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What Are My Body Parts Worth? - Scheduled Injuries

One of the biggest concerns of Arizona injured workers is how they are going to make ends meet after a workplace injury. More often than not claimants are surprised to find out that there are time limits on how long you can receive workers' compensation benefits for certain injured body parts.

First, the rate of compensation is determined. This is done by putting you into one of the following three categories:

  1. You can return performing the job you had at the date of injury;
  2. You had a complete amputation or complete loss of use of a body part; or
  3. There is a part of the job you had at the time of your injury that you can no longer do because of your injury.

If you can return to the job and all the job duties you had at the date of your injury, your rate of pay will be 50% of your Average Monthly Wage.

If you had a complete amputation or complete loss of an extremity, even if you can return to your date of injury job duties, your rate of pay will be 55% of your Average Monthly Wage.

If you cannot return to your date of injury job, or there are some duties that you can no longer perform, your rate of pay will be 75% of your Average Monthly Wage.

Here's where it starts to get really scary: Once the rate of your compensation has been determined, you can only receive that amount (or more likely, a portion of that amount) for the number of months outlined by the law.

Examples: If you lose your thumb, you cannot received compensation for more than 15 months; lose a foot you can't receive compensation for longer than 40 months; the loss of sight in one eye limits you to, at best, 30 months of compensation. The limits are staggering. Other body parts with time limits include, a leg, knee, ankle, arm, hand, wrist, elbow, teeth, hearing, and scarring on the face.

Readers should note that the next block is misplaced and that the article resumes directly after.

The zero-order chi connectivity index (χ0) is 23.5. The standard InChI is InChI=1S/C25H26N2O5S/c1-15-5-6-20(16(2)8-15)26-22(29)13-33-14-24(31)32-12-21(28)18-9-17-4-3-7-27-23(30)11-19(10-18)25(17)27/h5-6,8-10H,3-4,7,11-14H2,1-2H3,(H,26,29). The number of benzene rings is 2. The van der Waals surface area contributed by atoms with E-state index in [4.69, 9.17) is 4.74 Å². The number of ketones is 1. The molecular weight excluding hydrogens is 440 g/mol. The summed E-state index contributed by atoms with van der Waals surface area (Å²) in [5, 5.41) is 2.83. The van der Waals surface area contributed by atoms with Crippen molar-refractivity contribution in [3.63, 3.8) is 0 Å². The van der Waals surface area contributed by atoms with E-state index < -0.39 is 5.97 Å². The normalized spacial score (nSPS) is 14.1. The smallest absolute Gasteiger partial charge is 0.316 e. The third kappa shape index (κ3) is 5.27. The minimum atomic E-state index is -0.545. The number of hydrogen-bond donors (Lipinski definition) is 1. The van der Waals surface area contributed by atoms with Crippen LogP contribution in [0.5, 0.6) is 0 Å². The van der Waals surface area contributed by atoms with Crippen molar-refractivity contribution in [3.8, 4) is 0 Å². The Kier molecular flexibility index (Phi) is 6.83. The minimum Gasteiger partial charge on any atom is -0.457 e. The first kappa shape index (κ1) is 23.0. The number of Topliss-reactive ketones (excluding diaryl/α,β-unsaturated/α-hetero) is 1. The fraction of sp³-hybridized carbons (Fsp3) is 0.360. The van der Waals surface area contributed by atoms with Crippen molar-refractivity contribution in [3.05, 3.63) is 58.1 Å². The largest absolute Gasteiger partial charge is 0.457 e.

Please keep in mind, these are the maximum lengths of time you can receive compensation. Most people do not lose 100% of the function in these body parts. If you do not lose 100% of the function, you receive an impairment rating (a doctor says what percent of use of a body part you have lost). The impairment rating is multiplied by the number of months outlined in the statute.

Have a knee injury? The longest period for which you can receive compensation is 50 months. If, after surgery, you receive an impairment rating of 12%. You would only be eligible to receive benefits for 6 months (50 x.12).

This raises a lot of questions - and panic - right? What if I had three fingers amputated? Does it matter if the finger I lost is on the hand that I write with? Seriously, only 40 months for a foot? What if my injury was to my hearing in both ears? What if I had a prior work injury? What if I can't go back to my old job? What if my co-worker knocked my teeth out? What if I can't lift things with my arm like I used to?

This is where Fendon Law Firm can help. Not only can we answer all of the questions that you may have, but we may also be able to help you find a way around these limits. In certain situations we may be able to help you take your case from one where there are limits on the length of time you can receive compensation, to one where you are eligible for lifetime benefits. Give us a call for a free consultation, get some questions answered, and hopefully we will be able to reduce some of your stress while increasing your compensation.

Categories: Workers' Compensation